Elon Musk's net worth fell $208bln over 2022 after Tesla stock crash
Elon Musk’s net worth collapse is the biggest loss of wealth in modern history.
Elon Musk endures the biggest wealth loss in modern history as his net worth plunged by a whopping $208 billion over the last year, according to the Bloomberg Billionaires Index as a result of the collapse of Tesla stock.
This lost amount is equivalent to more than the total net worth of Dior and LVMH's Bernard Arnault, the world's richest man.
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In November of last year, the former richest man's net worth reached $338 billion but has bid farewell to nearly 70% of Tesla's value this year after delays in production in China, recalling vehicles, and worries by investors of Musk's time-spending at Twitter.
Tesla shares have fallen to their lowest for the first time in two years as Tesla's stock said goodbye to more than half of its value since October. This has left investors concerned that Musk has replaced his efforts in Tesla with Twitter.
Wealth is to 'help problems on Earth'
Tesla’s market was once ranked among the 10 most valuable companies, even though it remains the world’s most valuable car manufacturer.
In light of that, Musk emailed Tesla staff that he believes the company will become “the most valuable company on Earth” in the long run. “Don’t be too bothered by stock market craziness,” he stated, “as we demonstrate continued excellent performance, the market will recognize that.”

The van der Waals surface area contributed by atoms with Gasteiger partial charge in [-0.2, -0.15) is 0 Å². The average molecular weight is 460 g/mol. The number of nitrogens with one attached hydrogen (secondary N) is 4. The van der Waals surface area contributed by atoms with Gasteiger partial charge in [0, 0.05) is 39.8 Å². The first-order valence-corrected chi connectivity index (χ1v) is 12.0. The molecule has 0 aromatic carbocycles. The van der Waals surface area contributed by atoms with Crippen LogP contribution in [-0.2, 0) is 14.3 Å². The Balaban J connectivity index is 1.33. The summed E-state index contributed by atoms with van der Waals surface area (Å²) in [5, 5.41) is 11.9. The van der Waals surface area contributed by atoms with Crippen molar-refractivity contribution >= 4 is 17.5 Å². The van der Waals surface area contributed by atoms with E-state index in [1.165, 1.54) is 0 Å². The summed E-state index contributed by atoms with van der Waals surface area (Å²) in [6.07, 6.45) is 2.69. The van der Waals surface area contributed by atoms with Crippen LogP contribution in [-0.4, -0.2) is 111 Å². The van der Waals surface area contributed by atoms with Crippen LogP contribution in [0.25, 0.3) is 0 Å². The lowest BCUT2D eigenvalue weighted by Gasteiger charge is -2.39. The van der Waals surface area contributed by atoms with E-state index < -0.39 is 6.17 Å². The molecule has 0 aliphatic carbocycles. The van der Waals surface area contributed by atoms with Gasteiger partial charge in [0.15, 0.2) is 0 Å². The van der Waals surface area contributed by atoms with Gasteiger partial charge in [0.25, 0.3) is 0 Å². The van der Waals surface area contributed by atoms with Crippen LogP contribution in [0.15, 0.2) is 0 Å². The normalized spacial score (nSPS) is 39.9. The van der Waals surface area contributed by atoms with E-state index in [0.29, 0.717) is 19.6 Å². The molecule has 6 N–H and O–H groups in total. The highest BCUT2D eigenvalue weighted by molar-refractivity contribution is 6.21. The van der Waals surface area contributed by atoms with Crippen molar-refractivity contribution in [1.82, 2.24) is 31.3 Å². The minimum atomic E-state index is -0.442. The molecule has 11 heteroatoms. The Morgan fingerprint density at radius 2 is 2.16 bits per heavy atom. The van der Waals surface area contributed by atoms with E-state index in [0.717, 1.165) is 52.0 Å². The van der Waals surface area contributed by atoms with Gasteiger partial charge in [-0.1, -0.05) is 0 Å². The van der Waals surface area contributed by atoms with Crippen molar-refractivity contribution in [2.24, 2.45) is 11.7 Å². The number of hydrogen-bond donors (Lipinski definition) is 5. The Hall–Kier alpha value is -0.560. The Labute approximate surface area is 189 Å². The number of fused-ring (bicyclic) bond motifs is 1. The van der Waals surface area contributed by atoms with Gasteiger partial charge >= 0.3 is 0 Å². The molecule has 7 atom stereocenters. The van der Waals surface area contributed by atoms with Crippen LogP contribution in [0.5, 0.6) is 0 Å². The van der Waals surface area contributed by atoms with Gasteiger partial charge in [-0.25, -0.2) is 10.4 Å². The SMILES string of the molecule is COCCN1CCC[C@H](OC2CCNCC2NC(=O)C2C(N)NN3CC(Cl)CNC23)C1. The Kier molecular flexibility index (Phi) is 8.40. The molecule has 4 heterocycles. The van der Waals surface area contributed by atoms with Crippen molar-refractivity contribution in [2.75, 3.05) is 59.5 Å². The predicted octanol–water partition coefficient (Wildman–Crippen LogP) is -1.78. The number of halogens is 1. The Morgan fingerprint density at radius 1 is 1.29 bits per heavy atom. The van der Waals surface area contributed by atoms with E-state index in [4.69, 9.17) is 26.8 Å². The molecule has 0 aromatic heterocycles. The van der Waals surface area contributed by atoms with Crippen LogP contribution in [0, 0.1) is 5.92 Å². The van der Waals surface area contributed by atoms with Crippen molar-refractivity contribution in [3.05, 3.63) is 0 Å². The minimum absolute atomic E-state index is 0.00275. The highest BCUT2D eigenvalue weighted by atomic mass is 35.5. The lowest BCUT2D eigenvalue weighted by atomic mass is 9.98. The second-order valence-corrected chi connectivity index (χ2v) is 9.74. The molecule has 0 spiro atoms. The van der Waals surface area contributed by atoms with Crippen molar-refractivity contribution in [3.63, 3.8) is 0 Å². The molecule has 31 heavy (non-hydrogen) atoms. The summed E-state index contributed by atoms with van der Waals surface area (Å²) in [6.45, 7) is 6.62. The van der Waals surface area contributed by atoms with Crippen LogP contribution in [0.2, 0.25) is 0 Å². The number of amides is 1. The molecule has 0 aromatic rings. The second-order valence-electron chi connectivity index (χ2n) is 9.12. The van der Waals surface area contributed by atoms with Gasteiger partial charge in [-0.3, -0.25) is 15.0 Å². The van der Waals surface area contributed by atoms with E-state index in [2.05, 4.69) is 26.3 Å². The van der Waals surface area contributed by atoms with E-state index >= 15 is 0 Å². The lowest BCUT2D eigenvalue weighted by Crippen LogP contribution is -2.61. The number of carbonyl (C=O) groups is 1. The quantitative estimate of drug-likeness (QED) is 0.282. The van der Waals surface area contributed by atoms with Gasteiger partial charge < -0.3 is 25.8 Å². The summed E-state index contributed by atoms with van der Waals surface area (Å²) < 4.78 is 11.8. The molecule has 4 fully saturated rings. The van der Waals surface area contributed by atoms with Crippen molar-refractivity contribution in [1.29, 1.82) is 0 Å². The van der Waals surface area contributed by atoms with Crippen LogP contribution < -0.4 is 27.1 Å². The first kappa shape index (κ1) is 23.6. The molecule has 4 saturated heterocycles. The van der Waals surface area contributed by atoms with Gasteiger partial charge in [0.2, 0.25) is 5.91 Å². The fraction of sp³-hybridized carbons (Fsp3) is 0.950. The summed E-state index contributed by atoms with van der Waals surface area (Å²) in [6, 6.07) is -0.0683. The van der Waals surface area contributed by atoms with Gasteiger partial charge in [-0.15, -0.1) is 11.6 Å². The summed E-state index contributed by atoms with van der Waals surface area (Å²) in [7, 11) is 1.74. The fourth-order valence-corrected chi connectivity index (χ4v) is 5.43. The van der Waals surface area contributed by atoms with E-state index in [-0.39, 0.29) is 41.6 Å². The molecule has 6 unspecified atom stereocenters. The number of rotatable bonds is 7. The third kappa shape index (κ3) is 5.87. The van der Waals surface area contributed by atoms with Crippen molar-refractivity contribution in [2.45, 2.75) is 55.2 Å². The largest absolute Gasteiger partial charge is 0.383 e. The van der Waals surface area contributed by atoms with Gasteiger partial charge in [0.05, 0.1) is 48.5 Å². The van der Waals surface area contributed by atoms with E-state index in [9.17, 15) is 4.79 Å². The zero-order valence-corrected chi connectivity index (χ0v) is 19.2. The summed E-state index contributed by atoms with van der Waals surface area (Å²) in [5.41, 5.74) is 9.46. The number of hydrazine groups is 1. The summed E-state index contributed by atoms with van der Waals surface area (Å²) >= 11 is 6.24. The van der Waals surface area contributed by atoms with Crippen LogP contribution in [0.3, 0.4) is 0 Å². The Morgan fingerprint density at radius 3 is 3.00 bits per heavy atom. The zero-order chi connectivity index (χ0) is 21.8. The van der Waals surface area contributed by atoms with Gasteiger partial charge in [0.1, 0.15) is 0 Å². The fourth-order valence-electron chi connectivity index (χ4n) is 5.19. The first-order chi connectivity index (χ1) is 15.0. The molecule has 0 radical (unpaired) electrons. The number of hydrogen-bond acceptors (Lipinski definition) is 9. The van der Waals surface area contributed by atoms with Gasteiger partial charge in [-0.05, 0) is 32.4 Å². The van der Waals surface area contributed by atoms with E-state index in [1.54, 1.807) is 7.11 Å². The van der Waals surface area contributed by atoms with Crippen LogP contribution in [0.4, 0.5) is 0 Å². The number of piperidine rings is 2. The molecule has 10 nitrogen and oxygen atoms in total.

Known as the electric car empire, Tesla's shares experienced a rollercoaster this year with Musk's hand on the controller. In November, he sold almost $4 billion worth of Tesla shares, and just this month, he sold a whopping 22 million shares (worth $3.6 billion). According to the SEC, the former CEO currently owns more than 423.6 million Tesla stakes, amounting to approximately 13% of the company's shares.
Although Musk almost never mentions a word on his wealth, in a thread on Twitter back in 2018, he posted, “You should ask why I would want money,” adding, “About half my money is intended to help problems on Earth and half to help establish a self-sustaining city on Mars to ensure the continuation of life (or all species) in case Earth gets hit by a meteor like the dinosaurs or WW3 happens and we destroy ourselves.”
On a similar but separate note, Microsoft’s Bill Gates, Amazon’s Jeff Bezos, Oracle’s Larry Ellison, and Google’s Larry Page have recorded a loss of more than $180 billion combined this year.